By Cate Cameron
Cameron is graduating in May with a degree in international affairs with minors in studio art and Chinese; she also is a member of NAU’s Honors College. In honor of Asian and Pacific Islander Heritage Month, which NAU celebrates in April, Cameron talks about how she first explored and then embraced her Chinese heritage through Chinese language classes, the Chinese Culture Club at NAU and spending a year studying abroad in Hong Kong.
On Dec. 3, 2000 in Dianbai, China, a newborn baby girl was left on the steps of Dong Hu Park. That baby was me. I was found, taken to the police station, and then placed in the Dianbai Social Welfare Institute. After 15 months of living in the orphanage, my life in China came to an end. On March 3, 2002, I was adopted into a loving family and my journey in America began. Due to being so young at the time, I was unable to fully comprehend my beginnings. Additionally, because I grew up in the second-whitest county in California and experienced forms of racism, I had little interest in my identity as an adopted Chinese American.
After I moved to Tucson in 2012, my curiosity about my identities grew as I was exposed to a larger Chinese population and met and connected with more children adopted from China.
I continued my personal journey when I moved to Flagstaff to attend NAU. During my four years, I am proud to say that I was able to learn about my birth culture and embrace my identity as an adopted Chinese American through classes, organizations and study abroad opportunities at NAU.
Taking two years of Chinese language courses with my professor, Wu Laoshi, was a major marker in my adventure to understand myself. Not only was I able to learn about my birth culture, but I was also starting to learn how to speak Mandarin so I could communicate with my birth parents if I could find them. What made this experience even better was that I was able to do it with the help of Wu Laoshi, who was always kind, understanding, supportive, insightful and compassionate about Chinese culture and language. Words cannot explain how thankful I am to have met her and have taken Chinese with her.
Through my class, I was also introduced to the NAU Chinese Culture Club. I joined during my freshman year and was able to my further my knowledge in Chinese culture and connect with international students from China and students who were also genuinely interested in Chinese culture. In my second year, I wanted to get more involved and decided to become an officer to help plan events and engage our members. Then going into my junior year, I was elected as the chair of the club. Having these positions and involvements in the club further expanded my passion and interest in my birth culture. It also allowed me to connect with several other students who were adopted from China. Being a part of this small but powerful community on campus helped me feel more connected through shared experiences, interests and identities and allowed me to help facilitate more cultural exchange and awareness on campus.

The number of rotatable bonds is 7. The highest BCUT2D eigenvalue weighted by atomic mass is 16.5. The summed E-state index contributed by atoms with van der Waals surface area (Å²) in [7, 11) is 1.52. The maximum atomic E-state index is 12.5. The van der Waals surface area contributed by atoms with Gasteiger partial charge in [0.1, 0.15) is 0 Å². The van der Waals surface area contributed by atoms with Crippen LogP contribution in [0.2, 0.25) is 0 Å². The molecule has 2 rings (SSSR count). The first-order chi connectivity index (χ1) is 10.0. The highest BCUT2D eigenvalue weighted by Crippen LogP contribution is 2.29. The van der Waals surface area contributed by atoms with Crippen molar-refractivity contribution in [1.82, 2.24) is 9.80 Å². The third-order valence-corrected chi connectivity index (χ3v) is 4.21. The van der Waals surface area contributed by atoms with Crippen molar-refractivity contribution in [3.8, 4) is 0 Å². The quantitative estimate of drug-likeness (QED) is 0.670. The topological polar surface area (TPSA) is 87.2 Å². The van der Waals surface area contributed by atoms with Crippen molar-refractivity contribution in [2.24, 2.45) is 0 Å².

My class and club also introduced me to study abroad opportunities in Asia through NAU. This led me to go out of my comfort zone and travel overseas for the first time alone in Hong Kong for a year during the pandemic. While abroad, I became extremely connected to Hong Kong and its history, culture and people. Not only did many Hong Kongers (Hong Kong locals) and I share being Chinese, but also we both had a connection and history with Eastern and Western cultures. I was able to hear people speak in English and Cantonese and learn simple local phrases to communicate. Additionally, I was surrounded by mainly people who looked like me and I did not feel like I stood out as I usually do in the U.S., which is a fulfilling feeling in itself, to say the least. Going overseas also pushed me to explore Chinese culture and history on an individual level by taking courses that had more of an Asian perspective and visiting a variety of different culturally significant sites in my spare time. The experience I gained while studying abroad allowed me to find comfort and beauty in the complexities of holding multiple identities.
After returning from my adventures abroad, I did not want to end my connections with the experience of being overseas, so I decided to volunteer at the Education Abroad Office at NAU. Through this opportunity, I was able to share my experience of studying abroad as a Chinese American, connect with others who also went overseas, and encourage other NAU students to go abroad, as it was such a life-changing experience.
Embracing and learning about my identities and cultures throughout my time at NAU has been the most rewarding and empowering experience that I could have ever asked for. Not only was I able to understand myself better but also help others as they went through similar experiences. I am proud to be a part of the AAPI community on campus and call myself an adopted Chinese American!